“The researchers clearly understood this issue, and they make it clear in their report that their results cannot establish that statin use causes better outcomes in hospitalised COVID-19 patients, only that there is an association. They did make appropriate statistical adjustments, in several different ways, to allow to a certain extent for the possibility that the mortality differences are caused by something else, but such adjustments can only allow for other differences on which the researchers have data. They again make it clear that they could not allow for everything potentially relevant; in particular, because they did not have appropriate data, they were unable to adjust fully for body mass index (BMI) and could not adjust at all for the socio-economic status of the patients, both of which are known to be associated with COVID-19 mortality rates. These and other limitations are reasons why they recommend further studies using study designs that are less affected by these limitations, such as randomized clinical trials. I’d certainly agree with that recommendation. And it seems that these researchers did not have full information on what medications the patients were using before they went into hospital with COVID-19. The effect of statins in someone with COVID-19 who has not taken them before, and who may not have the usual indications for a statin prescription (such as high cholesterol levels), might possibly be very different from the effect in someone who has been using statins for some time before they became ill. And, because a considerably higher proportion of older people in countries like the UK are already taking statins, compared to China where this research was done, the results of a similar study here might possibly look quite a bit different anyway.
“The new study provides useful evidence on the safety of certain drugs (ACE inhibitors and ARBs) in COVID-19 patients. These drugs are quite commonly prescribed to patients with high blood pressure, and there has been speculation that they might worsen the effects of COVID-19. This study compared people who took one of these drugs along with a statin, with statin users who did not take one of these blood pressure reducing drugs. It found no evidence at all to suggest that ACE inhibitors or ARBs make things worse for COVID-19 patients, when taken alongside statins – indeed there was a certain amount of evidence to suggest that they might be associated with lower risks, though that evidence is not clear. Just as with the comparison between statin users and non-users, however, it can’t be clear what is causing what here, because it is an observational study, and the number of patients involved in the ACE inhibitor and ARBs study was relatively small. But this result, like the results of some other studies on these drugs, does provide a certain amount of reassurance that they are unlikely to be harmful in COVID-19 patients.”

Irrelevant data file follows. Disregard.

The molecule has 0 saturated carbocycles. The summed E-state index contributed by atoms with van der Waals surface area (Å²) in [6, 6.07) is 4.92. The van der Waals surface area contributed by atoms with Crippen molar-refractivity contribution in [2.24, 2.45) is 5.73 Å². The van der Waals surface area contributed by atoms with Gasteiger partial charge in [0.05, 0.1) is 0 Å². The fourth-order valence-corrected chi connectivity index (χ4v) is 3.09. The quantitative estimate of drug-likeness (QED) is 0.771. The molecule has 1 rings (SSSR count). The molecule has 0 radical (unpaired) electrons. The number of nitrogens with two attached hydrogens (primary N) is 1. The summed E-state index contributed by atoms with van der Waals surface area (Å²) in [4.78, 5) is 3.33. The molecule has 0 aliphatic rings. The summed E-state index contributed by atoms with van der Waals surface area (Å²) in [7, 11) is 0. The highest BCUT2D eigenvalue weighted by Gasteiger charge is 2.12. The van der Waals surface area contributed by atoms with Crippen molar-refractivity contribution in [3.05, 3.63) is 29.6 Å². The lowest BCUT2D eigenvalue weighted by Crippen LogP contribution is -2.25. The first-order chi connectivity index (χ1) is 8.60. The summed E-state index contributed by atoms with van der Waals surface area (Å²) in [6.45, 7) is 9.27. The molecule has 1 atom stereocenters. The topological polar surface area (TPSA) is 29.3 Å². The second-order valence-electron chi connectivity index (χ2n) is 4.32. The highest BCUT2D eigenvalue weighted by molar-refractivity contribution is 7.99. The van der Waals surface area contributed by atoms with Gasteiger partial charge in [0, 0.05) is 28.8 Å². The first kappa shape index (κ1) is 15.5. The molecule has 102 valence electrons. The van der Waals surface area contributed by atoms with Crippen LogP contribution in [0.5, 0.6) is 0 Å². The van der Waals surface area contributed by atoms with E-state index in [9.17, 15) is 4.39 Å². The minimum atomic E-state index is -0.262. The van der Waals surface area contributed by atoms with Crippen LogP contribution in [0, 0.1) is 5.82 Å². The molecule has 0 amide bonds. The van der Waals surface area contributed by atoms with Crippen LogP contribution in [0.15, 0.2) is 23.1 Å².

Prof Naveed Sattar, Professor of Metabolic Medicine, University of Glasgow, said:
“This observational study is of some interest but it is far from proving statins lower risk of COVID-19 related mortality. The issue is that despite different types of statistical analyses, many potential confounding factors, perhaps in particular socioeconomic status, were not accounted for and could account for the findings rather than being on or off statin therapy. In some countries, generally better educated people are more commonly on statins, and there is now ample data to show less affluent people have poorer outcomes from COVID-19.
“Also, the comment that statins are anti-inflammatory is not robust so any potential mechanisms of benefit are also unclear.
“As per normal, only randomised trials can settle this question. If further observational studies point in same direction, then such trials should be conducted.”
‘In-hospital use of statins is associated with a reduced risk of mortality among individuals with COVID-19’ by Xiao-Jing Zhang et al. was published in Cell Metabolism on Thursday 25 June 2020.
All our previous output on this subject can be seen at this weblink:
Prof Jeremy Pearson: “No conflicts of interest.”
Dr Riyaz Patel: “No relevant conflicts.”
Prof Kevin McConway: “Prof McConway is a member of the SMC Advisory Committee, but his quote above is in his capacity as a professional statistician.”
Prof Naveed Sattar: “consulted for Amgen and Sanofi.”